One of the most useful, convenient, and economical (i.e. usually free) products of this ongoing (and accelerating) information revolution is the podcast.
"Tivo for Radio". That is the apt description of podcasts provided on this episode of the Kennedy-Mighell Report. (If you want to really learn about podcasts, listen to the KM Report).
There are scores of great programs you can download and experience at your leisure. Many offer continuing legal education credit. Anticipating the technology objection, that is no excuse: If you have an IPod, you can get podcasts the same way you get music. Get your kid to set it up for you.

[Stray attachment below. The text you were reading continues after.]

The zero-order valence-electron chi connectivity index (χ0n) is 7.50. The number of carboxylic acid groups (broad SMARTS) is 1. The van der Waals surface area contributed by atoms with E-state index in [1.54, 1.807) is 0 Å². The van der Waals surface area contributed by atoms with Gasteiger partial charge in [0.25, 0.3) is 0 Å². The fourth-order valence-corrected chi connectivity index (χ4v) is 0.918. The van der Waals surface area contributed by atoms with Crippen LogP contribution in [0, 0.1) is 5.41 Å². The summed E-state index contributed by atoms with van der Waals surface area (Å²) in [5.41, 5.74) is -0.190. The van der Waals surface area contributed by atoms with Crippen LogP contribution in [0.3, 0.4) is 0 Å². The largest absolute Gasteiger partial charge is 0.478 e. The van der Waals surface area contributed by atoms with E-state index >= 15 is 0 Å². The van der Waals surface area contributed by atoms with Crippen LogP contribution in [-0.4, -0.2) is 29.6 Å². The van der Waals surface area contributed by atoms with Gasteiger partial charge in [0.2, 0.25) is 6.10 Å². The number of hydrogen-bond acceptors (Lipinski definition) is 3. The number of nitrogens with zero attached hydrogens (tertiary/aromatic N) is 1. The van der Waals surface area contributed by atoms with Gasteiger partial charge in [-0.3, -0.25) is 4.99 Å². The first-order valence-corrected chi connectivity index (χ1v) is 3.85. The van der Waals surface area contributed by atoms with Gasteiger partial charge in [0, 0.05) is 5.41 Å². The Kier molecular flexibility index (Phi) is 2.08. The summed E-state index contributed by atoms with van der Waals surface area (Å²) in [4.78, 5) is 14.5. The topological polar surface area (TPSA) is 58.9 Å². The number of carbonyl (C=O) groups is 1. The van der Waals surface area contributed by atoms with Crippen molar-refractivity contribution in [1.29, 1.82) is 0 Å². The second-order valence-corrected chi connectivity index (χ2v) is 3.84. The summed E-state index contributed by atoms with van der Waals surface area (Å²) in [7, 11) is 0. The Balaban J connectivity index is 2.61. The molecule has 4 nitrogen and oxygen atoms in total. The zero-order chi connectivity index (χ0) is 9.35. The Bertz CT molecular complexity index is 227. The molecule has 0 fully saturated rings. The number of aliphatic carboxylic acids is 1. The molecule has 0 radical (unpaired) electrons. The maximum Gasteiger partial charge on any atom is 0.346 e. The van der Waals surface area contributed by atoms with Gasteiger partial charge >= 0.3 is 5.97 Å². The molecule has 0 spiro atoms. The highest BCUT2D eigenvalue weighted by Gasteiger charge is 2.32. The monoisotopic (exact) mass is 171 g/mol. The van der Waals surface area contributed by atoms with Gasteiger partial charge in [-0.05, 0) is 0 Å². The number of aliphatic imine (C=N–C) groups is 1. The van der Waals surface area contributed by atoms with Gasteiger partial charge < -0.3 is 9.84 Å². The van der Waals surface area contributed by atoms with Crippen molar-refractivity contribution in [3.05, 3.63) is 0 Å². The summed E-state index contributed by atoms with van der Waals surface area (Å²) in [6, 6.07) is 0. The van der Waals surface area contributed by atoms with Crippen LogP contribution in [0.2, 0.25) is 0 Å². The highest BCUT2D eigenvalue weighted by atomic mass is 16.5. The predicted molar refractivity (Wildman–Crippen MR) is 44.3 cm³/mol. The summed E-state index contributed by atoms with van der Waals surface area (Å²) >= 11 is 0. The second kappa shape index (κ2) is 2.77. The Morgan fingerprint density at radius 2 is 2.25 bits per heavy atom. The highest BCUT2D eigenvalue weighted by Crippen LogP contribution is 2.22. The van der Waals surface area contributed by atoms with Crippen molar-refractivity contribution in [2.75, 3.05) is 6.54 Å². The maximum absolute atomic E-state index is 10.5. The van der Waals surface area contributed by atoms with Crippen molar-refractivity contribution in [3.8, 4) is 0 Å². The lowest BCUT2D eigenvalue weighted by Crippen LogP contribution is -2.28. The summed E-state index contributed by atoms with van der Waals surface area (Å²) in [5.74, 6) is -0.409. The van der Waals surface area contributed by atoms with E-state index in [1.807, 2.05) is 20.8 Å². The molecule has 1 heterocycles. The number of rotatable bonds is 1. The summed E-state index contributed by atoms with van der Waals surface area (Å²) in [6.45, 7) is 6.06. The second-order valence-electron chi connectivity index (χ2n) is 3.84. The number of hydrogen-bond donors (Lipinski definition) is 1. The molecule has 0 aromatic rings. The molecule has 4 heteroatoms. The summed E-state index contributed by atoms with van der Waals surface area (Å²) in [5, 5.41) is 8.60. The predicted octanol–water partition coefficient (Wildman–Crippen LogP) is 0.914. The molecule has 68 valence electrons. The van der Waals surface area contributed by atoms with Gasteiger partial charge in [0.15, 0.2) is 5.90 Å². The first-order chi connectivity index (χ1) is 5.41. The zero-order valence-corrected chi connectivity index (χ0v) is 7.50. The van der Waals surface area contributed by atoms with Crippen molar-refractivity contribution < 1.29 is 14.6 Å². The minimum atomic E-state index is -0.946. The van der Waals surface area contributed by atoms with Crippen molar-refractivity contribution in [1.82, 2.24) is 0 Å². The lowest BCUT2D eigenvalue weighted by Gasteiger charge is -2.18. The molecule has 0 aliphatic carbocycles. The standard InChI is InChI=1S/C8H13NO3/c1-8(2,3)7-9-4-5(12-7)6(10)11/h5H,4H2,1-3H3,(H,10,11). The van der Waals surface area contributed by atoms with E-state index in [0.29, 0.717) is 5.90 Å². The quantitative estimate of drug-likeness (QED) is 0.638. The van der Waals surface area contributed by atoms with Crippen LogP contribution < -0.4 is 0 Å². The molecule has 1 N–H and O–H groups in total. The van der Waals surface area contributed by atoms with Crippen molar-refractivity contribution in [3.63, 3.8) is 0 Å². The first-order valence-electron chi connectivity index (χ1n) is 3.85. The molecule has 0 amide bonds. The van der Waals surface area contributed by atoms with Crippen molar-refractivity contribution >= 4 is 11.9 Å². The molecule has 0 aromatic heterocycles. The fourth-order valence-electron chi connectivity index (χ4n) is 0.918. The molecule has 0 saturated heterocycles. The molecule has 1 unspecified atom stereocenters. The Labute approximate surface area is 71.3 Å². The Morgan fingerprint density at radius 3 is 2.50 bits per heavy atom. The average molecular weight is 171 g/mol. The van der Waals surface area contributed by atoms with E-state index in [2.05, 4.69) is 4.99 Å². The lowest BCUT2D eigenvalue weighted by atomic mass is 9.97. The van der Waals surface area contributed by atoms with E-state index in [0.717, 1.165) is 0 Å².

For those with other devices, Wikipedia has a great list of "podcatchers" (programs which can fetch and store these files). When you subscribe to a particular podcast or feed, new episodes will be available for delivery to your device or computer through a variety of methods.
For attorneys, some great sources of podcasts include the Legal Talk Network (which hosts the Kennedy-Mighell Report and Lawyer-2-Lawyer, the TWiT Netcast Network (host of This Week in Law), and Cordell Parvin's Law Consulting Coaching Podcast.
Another resource for attorneys is the ABA TechEZ Training Library, offering short presentations on ways to use technology tools effectively in your practice. (Is this technically a podcast, webinar, or online presentation? Immaterial. It is a resource I can access when I want it).
There are many other sources for great podcasts: NPR, TED, and the Long Now Foundation, to cite just a few examples.
Use the power of the search engine to find the podcasts that match your interests. It is that simple.